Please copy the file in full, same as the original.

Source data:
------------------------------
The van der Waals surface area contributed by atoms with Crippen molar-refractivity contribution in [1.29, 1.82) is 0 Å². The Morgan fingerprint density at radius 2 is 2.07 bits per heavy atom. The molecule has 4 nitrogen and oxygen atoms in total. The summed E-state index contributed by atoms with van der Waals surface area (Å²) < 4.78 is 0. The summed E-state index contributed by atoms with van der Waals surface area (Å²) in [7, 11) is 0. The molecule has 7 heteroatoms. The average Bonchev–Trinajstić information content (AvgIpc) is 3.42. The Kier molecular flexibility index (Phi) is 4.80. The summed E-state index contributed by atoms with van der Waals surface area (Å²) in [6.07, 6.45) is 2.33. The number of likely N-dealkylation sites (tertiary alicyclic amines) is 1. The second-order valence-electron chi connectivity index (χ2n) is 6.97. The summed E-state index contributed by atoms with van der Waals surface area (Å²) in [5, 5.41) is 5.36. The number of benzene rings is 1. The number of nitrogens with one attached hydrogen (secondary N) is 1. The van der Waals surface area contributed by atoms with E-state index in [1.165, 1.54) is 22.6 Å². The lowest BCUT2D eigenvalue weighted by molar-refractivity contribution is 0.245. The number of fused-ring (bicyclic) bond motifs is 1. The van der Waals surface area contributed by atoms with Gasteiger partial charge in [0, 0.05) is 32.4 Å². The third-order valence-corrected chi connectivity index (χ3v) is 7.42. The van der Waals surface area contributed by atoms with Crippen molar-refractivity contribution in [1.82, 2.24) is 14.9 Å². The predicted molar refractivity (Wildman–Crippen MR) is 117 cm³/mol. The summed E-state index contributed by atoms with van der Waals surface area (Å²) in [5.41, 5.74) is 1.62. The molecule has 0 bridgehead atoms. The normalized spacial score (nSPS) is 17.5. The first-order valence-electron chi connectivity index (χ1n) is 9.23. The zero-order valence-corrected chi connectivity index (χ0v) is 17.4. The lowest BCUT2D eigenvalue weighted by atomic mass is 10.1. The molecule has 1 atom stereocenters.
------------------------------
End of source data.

The van der Waals surface area contributed by atoms with Crippen molar-refractivity contribution in [1.29, 1.82) is 0 Å². The Morgan fingerprint density at radius 2 is 2.07 bits per heavy atom. The molecule has 4 nitrogen and oxygen atoms in total. The summed E-state index contributed by atoms with van der Waals surface area (Å²) < 4.78 is 0. The summed E-state index contributed by atoms with van der Waals surface area (Å²) in [7, 11) is 0. The molecule has 7 heteroatoms. The average Bonchev–Trinajstić information content (AvgIpc) is 3.42. The Kier molecular flexibility index (Phi) is 4.80. The summed E-state index contributed by atoms with van der Waals surface area (Å²) in [6.07, 6.45) is 2.33. The number of likely N-dealkylation sites (tertiary alicyclic amines) is 1. The second-order valence-electron chi connectivity index (χ2n) is 6.97. The summed E-state index contributed by atoms with van der Waals surface area (Å²) in [5, 5.41) is 5.36. The number of benzene rings is 1. The number of nitrogens with one attached hydrogen (secondary N) is 1. The van der Waals surface area contributed by atoms with E-state index in [1.165, 1.54) is 22.6 Å². The lowest BCUT2D eigenvalue weighted by molar-refractivity contribution is 0.245. The number of fused-ring (bicyclic) bond motifs is 1. The van der Waals surface area contributed by atoms with Gasteiger partial charge in [0, 0.05) is 32.4 Å². The third-order valence-corrected chi connectivity index (χ3v) is 7.42. The van der Waals surface area contributed by atoms with Crippen molar-refractivity contribution in [1.82, 2.24) is 14.9 Å². The predicted molar refractivity (Wildman–Crippen MR) is 117 cm³/mol. The summed E-state index contributed by atoms with van der Waals surface area (Å²) in [5.41, 5.74) is 1.62. The molecule has 0 bridgehead atoms. The normalized spacial score (nSPS) is 17.5. The first-order valence-electron chi connectivity index (χ1n) is 9.23. The zero-order valence-corrected chi connectivity index (χ0v) is 17.4. The lowest BCUT2D eigenvalue weighted by atomic mass is 10.1. The molecule has 1 atom stereocenters.